Nate from Ames, IA

Vic, I want to see pictures of you in your hunting getup or it didn’t happen.

This is from last year. I shot at him and missed, but I think it scared him to death.

Scott from Lincoln City, OR

Vic, the opposition has scored 27 points in each of the last three losses. What do you think the defense has to hold the Vikings to in order to win this Sunday?

I’m looking for something like Packers 17, Vikings 13. That’s my expectation for a cold-weather football game, and the first cold-weather game of the season is always the coldest cold-weather game of the season.

Andy from Mt. Pleasant, MI

How do you think Tolzien will fare in the cold weather?

He didn’t play at the University of Hawaii. I think this is an advantage for the Packers. Christian Ponder played at Florida State and then in a dome with the Vikings. I have to believe Tolzien welcomes the cold weather.

Dan from New Albany, OH

Vic, does anyone in the Packers front office read these questions you get from the fans? If so, have they made any comments to you about us?

They love you. I love you. Always know that you are the Packers’ most valuable asset.

Brad from Arlington, VA

Vic, I’ve solved your college recruiting woes. Any player interested in education and football can sign a letter of intent to any school. Included in the letter is a provision the student must complete a degree. Any player not interested in that path can enter into an NCAA recruiting pool with no educational requirements.

Here’s an idea: For every player completing four years of eligibility without receiving a degree, the program forfeits one scholarship. Think of the impact of that rule on college football. Would it be improper? Unfair? Yet, every big-time college football coach would be against that kind of rule because they know they aren’t recruiting players to be student-athletes, they’re recruiting them to use them until their eligibility is up. It’s a disgrace.

Jakub from Glogow, Poland

Vic, there’s something wrong. In the documentary about the forward pass, experts talk about football of the future without running plays at all. This could really happen?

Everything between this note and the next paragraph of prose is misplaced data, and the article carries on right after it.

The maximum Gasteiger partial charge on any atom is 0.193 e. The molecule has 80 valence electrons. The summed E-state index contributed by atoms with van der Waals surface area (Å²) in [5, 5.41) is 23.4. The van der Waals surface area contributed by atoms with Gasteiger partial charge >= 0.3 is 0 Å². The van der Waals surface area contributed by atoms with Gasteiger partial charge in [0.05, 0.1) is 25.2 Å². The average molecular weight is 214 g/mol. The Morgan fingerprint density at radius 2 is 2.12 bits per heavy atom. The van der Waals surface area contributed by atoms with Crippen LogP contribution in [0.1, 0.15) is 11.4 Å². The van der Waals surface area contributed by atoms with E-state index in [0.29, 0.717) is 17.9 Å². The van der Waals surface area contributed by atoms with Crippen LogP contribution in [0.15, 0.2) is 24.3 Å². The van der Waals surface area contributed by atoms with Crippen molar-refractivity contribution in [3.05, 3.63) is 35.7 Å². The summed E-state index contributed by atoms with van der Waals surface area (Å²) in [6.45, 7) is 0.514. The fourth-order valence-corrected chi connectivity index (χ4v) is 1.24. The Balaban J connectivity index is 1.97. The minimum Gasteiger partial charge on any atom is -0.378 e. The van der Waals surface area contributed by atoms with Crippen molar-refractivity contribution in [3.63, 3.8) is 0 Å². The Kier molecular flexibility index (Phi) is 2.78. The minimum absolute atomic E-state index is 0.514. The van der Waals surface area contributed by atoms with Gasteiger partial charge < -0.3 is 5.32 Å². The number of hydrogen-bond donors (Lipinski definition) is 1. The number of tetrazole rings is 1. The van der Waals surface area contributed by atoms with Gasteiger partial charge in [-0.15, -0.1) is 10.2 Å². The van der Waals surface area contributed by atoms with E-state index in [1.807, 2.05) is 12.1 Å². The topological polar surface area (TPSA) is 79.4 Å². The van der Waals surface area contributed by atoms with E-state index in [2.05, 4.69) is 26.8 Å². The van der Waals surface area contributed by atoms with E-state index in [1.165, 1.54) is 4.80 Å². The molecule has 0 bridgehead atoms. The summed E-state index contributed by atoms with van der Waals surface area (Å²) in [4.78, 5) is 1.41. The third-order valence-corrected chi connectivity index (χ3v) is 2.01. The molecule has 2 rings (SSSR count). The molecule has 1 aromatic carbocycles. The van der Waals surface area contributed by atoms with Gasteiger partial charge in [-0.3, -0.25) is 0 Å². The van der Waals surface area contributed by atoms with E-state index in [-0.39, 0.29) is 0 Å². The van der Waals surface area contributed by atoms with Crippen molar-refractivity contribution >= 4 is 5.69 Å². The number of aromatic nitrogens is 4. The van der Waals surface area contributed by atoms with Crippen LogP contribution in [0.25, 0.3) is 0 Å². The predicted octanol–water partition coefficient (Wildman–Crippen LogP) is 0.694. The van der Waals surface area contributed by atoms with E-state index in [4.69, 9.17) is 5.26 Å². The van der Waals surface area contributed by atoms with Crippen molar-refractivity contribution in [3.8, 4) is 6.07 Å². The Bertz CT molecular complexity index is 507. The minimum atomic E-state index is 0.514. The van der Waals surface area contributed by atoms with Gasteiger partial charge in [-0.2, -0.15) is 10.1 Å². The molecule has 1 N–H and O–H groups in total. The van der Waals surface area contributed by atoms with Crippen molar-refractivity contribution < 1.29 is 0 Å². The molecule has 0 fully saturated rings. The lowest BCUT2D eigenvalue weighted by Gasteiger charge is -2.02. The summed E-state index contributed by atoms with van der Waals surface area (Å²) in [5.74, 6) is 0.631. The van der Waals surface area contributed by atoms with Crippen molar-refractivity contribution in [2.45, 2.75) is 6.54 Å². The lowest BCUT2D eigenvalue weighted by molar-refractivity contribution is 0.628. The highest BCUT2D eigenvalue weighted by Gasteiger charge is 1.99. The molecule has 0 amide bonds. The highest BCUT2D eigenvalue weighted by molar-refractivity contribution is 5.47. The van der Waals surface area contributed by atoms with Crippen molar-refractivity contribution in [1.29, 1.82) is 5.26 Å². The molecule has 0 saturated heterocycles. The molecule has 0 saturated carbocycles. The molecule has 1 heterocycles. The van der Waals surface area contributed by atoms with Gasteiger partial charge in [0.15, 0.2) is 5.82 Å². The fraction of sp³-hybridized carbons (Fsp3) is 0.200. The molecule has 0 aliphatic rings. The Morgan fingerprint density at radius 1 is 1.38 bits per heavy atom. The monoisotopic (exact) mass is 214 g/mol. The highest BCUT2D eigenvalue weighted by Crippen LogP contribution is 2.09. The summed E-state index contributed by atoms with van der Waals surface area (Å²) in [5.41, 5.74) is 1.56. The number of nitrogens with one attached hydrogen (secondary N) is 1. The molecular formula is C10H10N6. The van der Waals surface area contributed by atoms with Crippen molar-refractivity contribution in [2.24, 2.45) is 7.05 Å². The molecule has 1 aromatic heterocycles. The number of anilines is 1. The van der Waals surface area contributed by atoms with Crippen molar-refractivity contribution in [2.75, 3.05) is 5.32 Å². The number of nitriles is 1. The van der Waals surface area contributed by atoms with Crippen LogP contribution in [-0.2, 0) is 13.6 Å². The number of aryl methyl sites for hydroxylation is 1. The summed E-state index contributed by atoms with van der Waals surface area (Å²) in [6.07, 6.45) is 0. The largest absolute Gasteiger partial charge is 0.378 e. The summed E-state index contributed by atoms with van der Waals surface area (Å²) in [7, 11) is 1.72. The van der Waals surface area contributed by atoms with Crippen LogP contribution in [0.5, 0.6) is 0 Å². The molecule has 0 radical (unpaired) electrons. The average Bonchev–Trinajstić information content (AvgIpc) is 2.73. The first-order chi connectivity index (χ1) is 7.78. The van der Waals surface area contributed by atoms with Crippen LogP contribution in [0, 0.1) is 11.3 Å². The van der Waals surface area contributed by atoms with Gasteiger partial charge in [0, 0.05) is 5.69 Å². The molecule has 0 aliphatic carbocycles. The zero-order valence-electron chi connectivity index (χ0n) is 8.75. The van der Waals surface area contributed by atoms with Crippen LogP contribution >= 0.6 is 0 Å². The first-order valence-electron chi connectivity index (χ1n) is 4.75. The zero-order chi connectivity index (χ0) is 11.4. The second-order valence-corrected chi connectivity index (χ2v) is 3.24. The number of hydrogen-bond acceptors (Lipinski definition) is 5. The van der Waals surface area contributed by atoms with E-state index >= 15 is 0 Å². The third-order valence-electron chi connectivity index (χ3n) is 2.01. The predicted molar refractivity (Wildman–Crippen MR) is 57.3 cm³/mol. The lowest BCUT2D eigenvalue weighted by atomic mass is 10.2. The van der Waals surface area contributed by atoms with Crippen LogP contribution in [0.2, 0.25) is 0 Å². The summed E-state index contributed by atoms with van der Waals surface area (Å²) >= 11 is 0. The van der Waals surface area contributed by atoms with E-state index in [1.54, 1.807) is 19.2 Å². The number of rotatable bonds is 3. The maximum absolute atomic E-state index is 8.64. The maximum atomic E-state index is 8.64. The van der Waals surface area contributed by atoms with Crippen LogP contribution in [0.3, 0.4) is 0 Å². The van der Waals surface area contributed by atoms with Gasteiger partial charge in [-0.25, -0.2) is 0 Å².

When I look into my crystal ball, I see a game with a minimum of protective equipment being worn by its players. The helmet will all but be gone. Players will wear some kind of protective headgear that will sit on top of the head, a batting helmet without a visor, a bicycle helmet but smaller. Football players will appear as though they are soccer players, and it pains me to say that. They’ll wear shorts and high socks. Shoulder pads will be gone. Why all of this? Because somewhere along the line, the game will understand that the more you pad the body, the more you promote injury. Football is going to resemble the game we played in the backyard when we were kids, the one that always ended with two kids fighting and one of them crying. There was no running in those games; there was only passing. The game will survive because the game will find a way to survive. We need it. We can’t live without it. The problem right now is we can’t live with it the way it is. It must change and that change has not only been dramatic over the past few years, it’s going to become overwhelmingly dramatic over the next several decades. That’s what I see in my crystal ball. There are young readers of this column who will remember these words and will live long enough to know whether I was right or wrong in my vision. I’d like to know. I’d like to know what happened to the game I loved. If you see me in an after place, please tell me. Until then, don’t forget “Ask Vic Halftime” this Sunday.

 

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